Since December the yellow metal has sharply increased and is now trading between 1200 and 1250 dollars per ounce. For many people, physical gold is useless as it does not provide dividends and has storage costs that can be very high. However, in the last four years, gold has lost more than 30% of its value and a lower gold price indicates confidence in central bank actions. Ironically despite massive and never-ending intervention by policymakers around the world (QEs and low rates) and a risk-off sentiment that dominates, gold has been in constant decline. With regards to the US rate hike, the price of gold in US dollar should have gone down but instead the opposite has happened. Gold has sharply increased since the beginning of the year and the global economic slowdown sustain this trend. In particular, the American economy is under pressure, domestic data are released mixed while a decade of low interest rates should have been sufficient to trigger a sustainable recovery.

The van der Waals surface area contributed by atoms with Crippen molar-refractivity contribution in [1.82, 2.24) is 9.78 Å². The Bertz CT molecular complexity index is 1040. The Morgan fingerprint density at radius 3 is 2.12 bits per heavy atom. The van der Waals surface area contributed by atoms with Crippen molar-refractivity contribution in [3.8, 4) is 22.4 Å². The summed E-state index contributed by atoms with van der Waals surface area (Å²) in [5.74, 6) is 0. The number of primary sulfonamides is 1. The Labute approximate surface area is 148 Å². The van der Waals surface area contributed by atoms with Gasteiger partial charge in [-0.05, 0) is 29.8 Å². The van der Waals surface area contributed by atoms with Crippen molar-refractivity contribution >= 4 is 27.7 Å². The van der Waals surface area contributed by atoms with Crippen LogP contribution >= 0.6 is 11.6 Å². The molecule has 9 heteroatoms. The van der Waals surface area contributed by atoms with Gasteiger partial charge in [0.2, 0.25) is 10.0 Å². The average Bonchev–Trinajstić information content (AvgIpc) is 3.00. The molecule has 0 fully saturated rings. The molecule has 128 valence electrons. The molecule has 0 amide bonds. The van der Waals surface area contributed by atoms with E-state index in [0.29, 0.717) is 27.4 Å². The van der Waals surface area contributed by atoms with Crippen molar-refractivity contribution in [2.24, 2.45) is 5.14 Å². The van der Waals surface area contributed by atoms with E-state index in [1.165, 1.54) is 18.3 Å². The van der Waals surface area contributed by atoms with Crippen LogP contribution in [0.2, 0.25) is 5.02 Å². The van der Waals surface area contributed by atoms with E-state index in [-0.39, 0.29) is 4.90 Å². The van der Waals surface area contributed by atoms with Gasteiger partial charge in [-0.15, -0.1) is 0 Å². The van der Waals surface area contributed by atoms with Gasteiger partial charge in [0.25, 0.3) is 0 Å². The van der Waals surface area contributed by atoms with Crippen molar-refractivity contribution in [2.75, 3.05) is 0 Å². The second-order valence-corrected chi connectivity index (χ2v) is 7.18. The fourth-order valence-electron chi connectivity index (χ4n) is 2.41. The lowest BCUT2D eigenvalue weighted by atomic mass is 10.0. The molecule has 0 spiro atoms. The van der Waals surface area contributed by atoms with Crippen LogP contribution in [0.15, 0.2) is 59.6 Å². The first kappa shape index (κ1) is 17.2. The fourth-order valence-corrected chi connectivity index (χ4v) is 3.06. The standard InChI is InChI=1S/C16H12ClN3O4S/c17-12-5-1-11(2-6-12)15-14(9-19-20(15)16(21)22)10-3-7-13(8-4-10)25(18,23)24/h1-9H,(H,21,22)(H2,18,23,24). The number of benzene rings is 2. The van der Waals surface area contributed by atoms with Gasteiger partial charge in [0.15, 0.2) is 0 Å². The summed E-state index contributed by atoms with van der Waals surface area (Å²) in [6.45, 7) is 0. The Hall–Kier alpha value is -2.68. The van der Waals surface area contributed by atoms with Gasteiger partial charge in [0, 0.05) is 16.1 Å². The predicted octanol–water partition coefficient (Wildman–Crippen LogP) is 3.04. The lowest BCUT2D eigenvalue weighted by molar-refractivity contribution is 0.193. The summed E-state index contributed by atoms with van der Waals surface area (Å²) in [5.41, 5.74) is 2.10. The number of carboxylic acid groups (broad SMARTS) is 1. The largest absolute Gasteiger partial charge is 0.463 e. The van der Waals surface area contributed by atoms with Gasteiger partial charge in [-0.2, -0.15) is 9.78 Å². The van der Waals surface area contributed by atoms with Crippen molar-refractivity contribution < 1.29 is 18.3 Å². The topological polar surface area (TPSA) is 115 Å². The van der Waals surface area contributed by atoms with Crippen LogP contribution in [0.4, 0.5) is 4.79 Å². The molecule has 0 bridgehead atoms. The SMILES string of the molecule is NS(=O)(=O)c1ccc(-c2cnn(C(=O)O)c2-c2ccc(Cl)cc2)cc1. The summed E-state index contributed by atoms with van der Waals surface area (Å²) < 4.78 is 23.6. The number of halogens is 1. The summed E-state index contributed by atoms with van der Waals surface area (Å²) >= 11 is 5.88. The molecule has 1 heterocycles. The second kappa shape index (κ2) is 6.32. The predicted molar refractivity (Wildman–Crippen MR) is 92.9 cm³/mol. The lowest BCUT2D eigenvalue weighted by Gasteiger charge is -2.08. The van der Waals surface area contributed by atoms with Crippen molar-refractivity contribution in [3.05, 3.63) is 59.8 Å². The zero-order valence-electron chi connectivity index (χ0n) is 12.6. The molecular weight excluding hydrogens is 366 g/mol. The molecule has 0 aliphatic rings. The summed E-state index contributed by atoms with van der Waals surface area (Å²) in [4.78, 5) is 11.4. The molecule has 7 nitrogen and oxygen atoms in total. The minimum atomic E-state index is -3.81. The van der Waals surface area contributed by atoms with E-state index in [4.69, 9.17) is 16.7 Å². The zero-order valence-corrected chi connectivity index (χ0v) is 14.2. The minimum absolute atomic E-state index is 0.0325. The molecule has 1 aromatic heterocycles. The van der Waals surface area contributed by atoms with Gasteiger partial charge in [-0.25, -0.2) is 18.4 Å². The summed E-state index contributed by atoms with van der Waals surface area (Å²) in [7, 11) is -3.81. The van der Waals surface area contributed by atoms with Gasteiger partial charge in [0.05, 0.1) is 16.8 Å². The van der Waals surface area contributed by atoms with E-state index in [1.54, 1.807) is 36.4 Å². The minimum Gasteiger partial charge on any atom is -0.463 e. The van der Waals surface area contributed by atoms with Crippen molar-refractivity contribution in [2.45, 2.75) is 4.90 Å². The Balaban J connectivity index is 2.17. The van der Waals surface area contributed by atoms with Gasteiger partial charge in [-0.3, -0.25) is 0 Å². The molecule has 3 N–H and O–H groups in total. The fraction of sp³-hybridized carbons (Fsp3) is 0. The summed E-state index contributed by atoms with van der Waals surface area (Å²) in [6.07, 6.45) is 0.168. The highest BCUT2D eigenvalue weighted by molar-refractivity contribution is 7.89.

The price of gold is low because it does not only represent the state of the physical market. The paper market is a great component of the gold price and while the underlying asset is physical gold itself, the paper market is far larger compared to the physical market. The ratio is an astonishing 200 vs 1.
Most banks issue mainly paper ounces driving down the price of gold, resulting in a major counterparty risk. In the result of difficulties in the banking sector due for example as the era of low interest rates, the price of paper gold is set to decrease. However, as physical gold is also included in the overall price, this legitimises the purchase of physical gold which is undervalued. Banks are also experiencing massive exposure to derivatives. When we look at the balance sheet of Deutsche Bank for instance, one can guess how it is possible to be exposed as much as up to 25 times the German GDP. Another important issue is the premium paid for gold on the physical market and this has never been so high due to scarcity.